After a week in Phoenix for work (and a few nights with friends in Tucson), I traveled to Mexico City, arriving at about 2.30 pm.
GO and OV picked me up and after dropping my bags at their apartment we drove to an enormous shopping mall, Santa Fe. By this stage it was close to 5 pm and we were all ready for lunch - with a population of over 20 million people in the city, traffic is slow, even on weekends so we had spent a bit of time in the car!
The restaurant was amazing, on the top floor of a department store at the mall, El Palacio de Hierro. There was a band playing - a few guitarists and a passionate singer- which set a great atmosphere, latin music to go with our Mexican food. Salsa was made in front of us from our selection of ingredients in a mortar and pestle and we sampled a broad selection of tortillas and toppings, and I had to have a margarita, being in Mexico and all... My tastebuds were buzzing! We went wandering in the mall after dinner (much needed after all that food, including chocolate cake which I had to try because, of course, chocolate is originally from Mexico!!)
After an early night, I was allowed a sleep in while OV went to do the grocery shopping.
Around 9.30 am we drove towards the downtown area. We parked the car in the upmarket area of Palanco and started walking down one of the main avenues of the city, Reforma. We passed the main park of the city (much larger than New York's Central Park), and were also treated to a spectacular display of voladores de papantia (involves 5 men at the top of a 30 m pole - one starts drumming while the rest fling themselves off the top attached to ropes that slowly unfurl, spinning them, upside down, to the ground - google it as my photos aren't going to do it justice).
We then caught a taxi to take us the rest of the way to the downtown area. Our first stop was the beautiful Bellas Artes museum - just a quick look inside as we had lots to do but would be worth a longer visit for sure- interior is mostly marble which goes a way to explaining why it is sinking (as is much of the downtown area as Mexico City was built on a lake- no I'm not kidding, once again, google it, much of the city is sinking, easily seen when you look down the streets and try to find a straight building!)
By 10.30-11 am we were ready for breakfast which we had at a well known Mexican establishment, Sanborns azulejos. Let's count that as lunch as it was an enormous plate of what were basically chicken enchiladas.
After eating we continued walking to Zocalo, the large town plaza. By this stage the crowds were building as today was the second of the parades celebrating the beginning of the week of the day of the dead (officially 2 November). After a few close squeezes (think music festival size numbers of people), we arrived at the museo de Templo Mayor. This is the excavated site of an enormous Aztec temple that was covered over once the Spanish arrived. It was only uncovered in the 1970's and in fact much of the site still remains under the surrounding buildings including the city cathedral.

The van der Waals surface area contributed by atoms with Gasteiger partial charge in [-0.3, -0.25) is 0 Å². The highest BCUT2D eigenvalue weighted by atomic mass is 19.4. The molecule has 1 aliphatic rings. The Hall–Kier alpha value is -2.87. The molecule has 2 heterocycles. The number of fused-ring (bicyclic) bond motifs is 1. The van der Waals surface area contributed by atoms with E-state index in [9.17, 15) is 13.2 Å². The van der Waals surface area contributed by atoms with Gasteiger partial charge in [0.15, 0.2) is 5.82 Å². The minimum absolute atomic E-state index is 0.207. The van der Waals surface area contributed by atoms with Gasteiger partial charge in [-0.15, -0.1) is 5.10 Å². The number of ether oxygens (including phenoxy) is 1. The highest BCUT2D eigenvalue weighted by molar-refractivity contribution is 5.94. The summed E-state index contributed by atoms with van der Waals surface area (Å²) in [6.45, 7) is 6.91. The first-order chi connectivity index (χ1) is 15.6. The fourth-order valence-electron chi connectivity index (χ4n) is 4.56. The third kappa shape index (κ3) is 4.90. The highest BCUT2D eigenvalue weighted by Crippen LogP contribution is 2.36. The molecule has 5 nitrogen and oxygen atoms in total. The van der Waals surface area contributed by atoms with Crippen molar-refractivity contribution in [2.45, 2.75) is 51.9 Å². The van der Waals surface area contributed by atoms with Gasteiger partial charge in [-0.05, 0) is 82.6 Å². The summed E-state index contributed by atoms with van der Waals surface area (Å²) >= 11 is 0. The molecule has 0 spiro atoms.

We spent some time (along with hundreds of others) walking the site and visiting the museum itself. There are so many artifacts there. The Museum is well organised and it doesn't take too long to get through it- really recommend it if you can get there.
Walking back to the main parade street was an experience in itself, but we eventually found a few spots where we could watch the passing parade. Lots of people, noise and colour, pretty much a summary of my experience in Mexico so far.
Keen for a drink, we popped into a cantina, over 100 years old and one of Mexico City's most well known. Through the windows we were able to still keep an eye on the parade which was good. A tequila sunrise seemed an appropriate drink- I've never noticed how may cocktails are Mexican...
On the walk back towards Bellas Artes it started to rain and by the time we reached the Museum of Popular Art it was pouring, together with lots of lightning and thunder! We only had time for a quick look inside before catching an uber back to where the car was parked. Due to the rain and the crowds, the 7 km trip took us over an hour!!
By this time, we were all happy to be heading home but of had to stop for food because that's what you do here- eat, drink, then eat and drink some more. We ate at La Cueva de Leon and I think I'll be dreaming about the Tacos al pastor that I ate there for the rest of my life, they were so delicious.
I think I will need new jeans when I get back to Santiago.